Once we have a Ri, we can estimate diffusivities and then heat fluxes, using parameterizations such as Pacanowski and Philander.  We find that the region of low Ri produces an upward heat flux of 25 W m-2.
Finally, we look at tides as another source of high-frequency variability in the ADCP data.  For the WAP region, the strongest predicted tidal currents are diurnal topographic vorticity waves along the shelf break. Part of our task is to improve the tidal models of this region, but we need the revised bathymetry and data from the moorings before we can do this.
This plot shows the RMS diurnal-band velocity for WHOI surface drifter #4.  Dick Limeburner provided these data.  The left hand panel codes this value by size of the dot, and gives a value once per day.  It only shows points where there are enough ARGOS position data to do a good fit. The upper right panel shows U and V components for the buoy motion.  You can see that peak currents are about 15 cm/s.  The lower right panel shows water depth under the buoy track, interpolated from our tide model grid (CATS01.02).
The main point of this figure is to show that there are strong currents associated with tides in some regions.  So, if we want to use the ADCP data to look at mean circulation over the WAP region, we need to think about possibly large signals from near-inertial oscillations and tides.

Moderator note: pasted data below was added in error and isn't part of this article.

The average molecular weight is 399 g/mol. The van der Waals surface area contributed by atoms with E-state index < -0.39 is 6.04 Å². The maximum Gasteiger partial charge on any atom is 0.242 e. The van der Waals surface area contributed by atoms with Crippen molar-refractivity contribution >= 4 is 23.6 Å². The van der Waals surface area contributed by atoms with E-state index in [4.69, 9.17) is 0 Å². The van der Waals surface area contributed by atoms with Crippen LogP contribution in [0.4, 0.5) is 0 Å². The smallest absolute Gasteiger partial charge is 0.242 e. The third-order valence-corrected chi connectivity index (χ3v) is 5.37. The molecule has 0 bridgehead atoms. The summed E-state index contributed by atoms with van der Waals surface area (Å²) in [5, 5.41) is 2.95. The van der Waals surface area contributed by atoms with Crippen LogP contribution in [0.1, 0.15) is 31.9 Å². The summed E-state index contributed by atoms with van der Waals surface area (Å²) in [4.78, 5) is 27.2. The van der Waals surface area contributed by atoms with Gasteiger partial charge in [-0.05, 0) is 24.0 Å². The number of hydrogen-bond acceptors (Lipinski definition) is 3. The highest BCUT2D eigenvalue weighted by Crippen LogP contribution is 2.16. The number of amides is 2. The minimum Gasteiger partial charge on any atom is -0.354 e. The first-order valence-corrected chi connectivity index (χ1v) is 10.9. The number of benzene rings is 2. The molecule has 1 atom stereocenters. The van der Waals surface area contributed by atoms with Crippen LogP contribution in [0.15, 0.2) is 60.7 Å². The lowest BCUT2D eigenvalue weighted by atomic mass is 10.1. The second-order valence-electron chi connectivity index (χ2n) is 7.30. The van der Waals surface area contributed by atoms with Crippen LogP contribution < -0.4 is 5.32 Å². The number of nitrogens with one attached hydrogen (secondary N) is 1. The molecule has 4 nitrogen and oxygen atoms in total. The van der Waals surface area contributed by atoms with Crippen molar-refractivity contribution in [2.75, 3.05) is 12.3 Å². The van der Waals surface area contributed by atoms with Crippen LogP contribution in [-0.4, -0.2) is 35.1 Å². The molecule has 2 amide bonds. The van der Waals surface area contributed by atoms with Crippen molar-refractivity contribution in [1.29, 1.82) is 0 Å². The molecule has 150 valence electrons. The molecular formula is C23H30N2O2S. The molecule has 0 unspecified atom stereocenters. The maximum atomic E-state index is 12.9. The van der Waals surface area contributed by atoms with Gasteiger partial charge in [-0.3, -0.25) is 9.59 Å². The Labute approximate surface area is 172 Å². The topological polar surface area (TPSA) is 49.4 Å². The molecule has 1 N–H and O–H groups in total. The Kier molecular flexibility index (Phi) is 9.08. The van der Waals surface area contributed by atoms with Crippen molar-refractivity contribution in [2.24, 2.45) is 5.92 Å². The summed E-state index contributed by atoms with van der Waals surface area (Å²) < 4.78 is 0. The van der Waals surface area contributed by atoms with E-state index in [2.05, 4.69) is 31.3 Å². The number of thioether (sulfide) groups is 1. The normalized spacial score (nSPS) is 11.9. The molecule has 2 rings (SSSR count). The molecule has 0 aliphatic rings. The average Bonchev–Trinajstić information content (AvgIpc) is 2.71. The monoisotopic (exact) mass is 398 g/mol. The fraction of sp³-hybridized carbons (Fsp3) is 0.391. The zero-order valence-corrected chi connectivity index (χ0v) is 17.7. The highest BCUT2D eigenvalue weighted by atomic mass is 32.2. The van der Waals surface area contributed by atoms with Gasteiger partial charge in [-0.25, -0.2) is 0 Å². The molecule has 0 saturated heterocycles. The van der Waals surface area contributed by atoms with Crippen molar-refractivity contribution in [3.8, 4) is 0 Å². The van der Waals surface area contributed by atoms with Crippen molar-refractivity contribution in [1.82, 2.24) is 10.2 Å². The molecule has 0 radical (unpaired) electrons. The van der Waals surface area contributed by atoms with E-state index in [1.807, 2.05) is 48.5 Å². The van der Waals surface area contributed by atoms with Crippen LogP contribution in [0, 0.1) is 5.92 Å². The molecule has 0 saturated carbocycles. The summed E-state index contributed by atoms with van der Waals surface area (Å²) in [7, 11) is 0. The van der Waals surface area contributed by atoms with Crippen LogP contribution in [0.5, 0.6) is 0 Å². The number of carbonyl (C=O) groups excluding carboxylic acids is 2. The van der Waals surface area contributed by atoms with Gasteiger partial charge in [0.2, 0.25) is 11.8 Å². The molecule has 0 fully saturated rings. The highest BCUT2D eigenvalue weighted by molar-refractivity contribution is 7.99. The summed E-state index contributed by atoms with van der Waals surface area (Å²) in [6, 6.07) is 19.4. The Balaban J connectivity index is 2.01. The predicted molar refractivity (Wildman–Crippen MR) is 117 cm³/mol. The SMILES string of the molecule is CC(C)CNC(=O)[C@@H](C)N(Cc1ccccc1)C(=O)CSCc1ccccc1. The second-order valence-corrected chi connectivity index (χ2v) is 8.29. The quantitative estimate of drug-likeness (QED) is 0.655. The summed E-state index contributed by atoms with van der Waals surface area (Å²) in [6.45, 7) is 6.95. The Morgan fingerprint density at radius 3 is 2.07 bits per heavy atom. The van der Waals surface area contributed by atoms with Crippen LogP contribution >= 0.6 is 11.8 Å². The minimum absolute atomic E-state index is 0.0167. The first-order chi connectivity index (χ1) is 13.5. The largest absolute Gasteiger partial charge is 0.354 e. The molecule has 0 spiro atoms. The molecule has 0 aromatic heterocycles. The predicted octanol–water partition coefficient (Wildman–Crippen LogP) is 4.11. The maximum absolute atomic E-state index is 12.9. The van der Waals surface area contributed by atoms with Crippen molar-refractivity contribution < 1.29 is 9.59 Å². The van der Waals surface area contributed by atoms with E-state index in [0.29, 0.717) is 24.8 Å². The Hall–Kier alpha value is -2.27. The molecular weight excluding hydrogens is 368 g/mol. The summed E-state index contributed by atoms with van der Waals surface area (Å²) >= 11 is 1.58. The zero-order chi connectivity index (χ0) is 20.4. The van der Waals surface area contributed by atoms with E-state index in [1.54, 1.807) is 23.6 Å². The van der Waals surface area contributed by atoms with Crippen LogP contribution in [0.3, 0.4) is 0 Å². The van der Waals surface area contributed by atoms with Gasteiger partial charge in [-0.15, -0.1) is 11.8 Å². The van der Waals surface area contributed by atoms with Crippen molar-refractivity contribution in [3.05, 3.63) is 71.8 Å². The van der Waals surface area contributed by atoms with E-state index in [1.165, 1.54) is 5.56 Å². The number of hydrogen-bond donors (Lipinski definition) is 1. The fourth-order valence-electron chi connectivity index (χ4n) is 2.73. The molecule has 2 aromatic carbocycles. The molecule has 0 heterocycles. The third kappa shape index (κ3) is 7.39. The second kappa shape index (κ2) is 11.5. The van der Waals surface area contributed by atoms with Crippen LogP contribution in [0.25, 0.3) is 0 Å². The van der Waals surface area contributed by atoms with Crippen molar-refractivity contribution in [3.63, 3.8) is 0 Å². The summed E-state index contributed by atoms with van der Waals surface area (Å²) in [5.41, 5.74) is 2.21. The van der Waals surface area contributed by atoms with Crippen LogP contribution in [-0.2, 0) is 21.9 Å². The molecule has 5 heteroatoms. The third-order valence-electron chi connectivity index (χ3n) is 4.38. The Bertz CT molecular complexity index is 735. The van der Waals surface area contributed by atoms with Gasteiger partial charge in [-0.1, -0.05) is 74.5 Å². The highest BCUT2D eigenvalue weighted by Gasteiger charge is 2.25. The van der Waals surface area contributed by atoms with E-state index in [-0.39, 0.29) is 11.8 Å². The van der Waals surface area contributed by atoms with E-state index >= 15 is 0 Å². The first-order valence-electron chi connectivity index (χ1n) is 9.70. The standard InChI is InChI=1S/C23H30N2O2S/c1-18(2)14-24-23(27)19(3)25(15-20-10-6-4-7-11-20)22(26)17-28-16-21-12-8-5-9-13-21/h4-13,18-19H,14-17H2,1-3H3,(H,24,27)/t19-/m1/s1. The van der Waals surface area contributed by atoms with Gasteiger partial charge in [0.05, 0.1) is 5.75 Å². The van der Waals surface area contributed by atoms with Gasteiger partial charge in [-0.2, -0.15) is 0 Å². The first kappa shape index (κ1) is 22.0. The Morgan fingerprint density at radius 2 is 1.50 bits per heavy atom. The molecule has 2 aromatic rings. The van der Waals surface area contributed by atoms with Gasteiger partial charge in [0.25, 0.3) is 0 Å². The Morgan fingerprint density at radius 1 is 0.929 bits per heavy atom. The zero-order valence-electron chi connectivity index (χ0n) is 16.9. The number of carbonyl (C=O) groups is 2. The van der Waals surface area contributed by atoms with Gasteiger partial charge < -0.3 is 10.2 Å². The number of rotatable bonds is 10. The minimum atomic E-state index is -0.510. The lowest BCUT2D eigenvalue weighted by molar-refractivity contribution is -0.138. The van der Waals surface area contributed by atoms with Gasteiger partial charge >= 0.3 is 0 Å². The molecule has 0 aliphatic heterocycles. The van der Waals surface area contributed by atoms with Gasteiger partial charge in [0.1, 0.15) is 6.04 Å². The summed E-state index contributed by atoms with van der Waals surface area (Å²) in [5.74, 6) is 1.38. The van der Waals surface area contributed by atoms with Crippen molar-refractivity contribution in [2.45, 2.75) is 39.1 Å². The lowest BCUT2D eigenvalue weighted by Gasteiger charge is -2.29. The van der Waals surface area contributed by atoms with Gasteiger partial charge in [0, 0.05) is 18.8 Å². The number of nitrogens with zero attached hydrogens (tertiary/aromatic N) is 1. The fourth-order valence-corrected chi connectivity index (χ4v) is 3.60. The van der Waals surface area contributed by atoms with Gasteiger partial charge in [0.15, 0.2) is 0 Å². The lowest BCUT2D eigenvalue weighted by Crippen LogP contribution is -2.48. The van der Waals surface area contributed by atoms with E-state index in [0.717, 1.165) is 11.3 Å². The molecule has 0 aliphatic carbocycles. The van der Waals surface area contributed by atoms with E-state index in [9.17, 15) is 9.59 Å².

The next steps in ADCP analysis and interpretation are shown here.  Additional data sets may come from international GLOBEC partners working in the region (Germany and UK), and from US “LTER” cruises.  All present ADCP data sets require further editing.  Once moorings are recovered and analyzed, we will be in a position to improve our tidal model, with the goal of creating a detided ADCP data set.  We note, however, that we presently know of no way to remove the inertial variability, and so need to keep this in mind when interpreting sparse ADCP data from the vessels.
Finally, we will be extending our studies of mixing, using Ri as a proxy, to the entire survey area, in an attempt to identify regions that are particularly prone to turbulent upward fluxes of heat, salt and nutrients into the surface mixed layer and up to the sea ice and/or atmosphere.
Eric Firing, Jules Hummon, and Teri Chereskin are funded by NSF-OPP to routinely acquire and edit ADCP data from the Gould and Palmer.  Their work, and additional efforts made on our behalf to edit the data and to improve the ship ADCP systems, has played a major role in the quality of the data sets acquired during S. O. GLOBEC.